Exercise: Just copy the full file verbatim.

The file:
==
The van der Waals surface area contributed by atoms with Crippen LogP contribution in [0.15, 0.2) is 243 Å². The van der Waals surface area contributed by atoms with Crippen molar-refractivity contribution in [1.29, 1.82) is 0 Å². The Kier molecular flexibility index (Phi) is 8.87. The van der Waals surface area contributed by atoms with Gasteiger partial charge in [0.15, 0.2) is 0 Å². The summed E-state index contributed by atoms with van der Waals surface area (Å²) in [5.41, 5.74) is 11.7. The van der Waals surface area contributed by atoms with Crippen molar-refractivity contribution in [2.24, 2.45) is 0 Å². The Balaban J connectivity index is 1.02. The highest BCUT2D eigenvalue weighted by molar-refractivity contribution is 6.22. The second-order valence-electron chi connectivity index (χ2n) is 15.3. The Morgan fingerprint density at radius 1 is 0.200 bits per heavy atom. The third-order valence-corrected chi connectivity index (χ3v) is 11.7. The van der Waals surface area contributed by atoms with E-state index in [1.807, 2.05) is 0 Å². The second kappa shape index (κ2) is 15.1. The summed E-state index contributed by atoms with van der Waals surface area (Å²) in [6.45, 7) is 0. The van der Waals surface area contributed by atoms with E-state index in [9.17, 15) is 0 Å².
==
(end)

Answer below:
The van der Waals surface area contributed by atoms with Crippen LogP contribution in [0.15, 0.2) is 243 Å². The van der Waals surface area contributed by atoms with Crippen molar-refractivity contribution in [1.29, 1.82) is 0 Å². The Kier molecular flexibility index (Phi) is 8.87. The van der Waals surface area contributed by atoms with Gasteiger partial charge in [0.15, 0.2) is 0 Å². The summed E-state index contributed by atoms with van der Waals surface area (Å²) in [5.41, 5.74) is 11.7. The van der Waals surface area contributed by atoms with Crippen molar-refractivity contribution in [2.24, 2.45) is 0 Å². The Balaban J connectivity index is 1.02. The highest BCUT2D eigenvalue weighted by molar-refractivity contribution is 6.22. The second-order valence-electron chi connectivity index (χ2n) is 15.3. The Morgan fingerprint density at radius 1 is 0.200 bits per heavy atom. The third-order valence-corrected chi connectivity index (χ3v) is 11.7. The van der Waals surface area contributed by atoms with E-state index in [1.807, 2.05) is 0 Å². The second kappa shape index (κ2) is 15.1. The summed E-state index contributed by atoms with van der Waals surface area (Å²) in [6.45, 7) is 0. The van der Waals surface area contributed by atoms with E-state index in [9.17, 15) is 0 Å².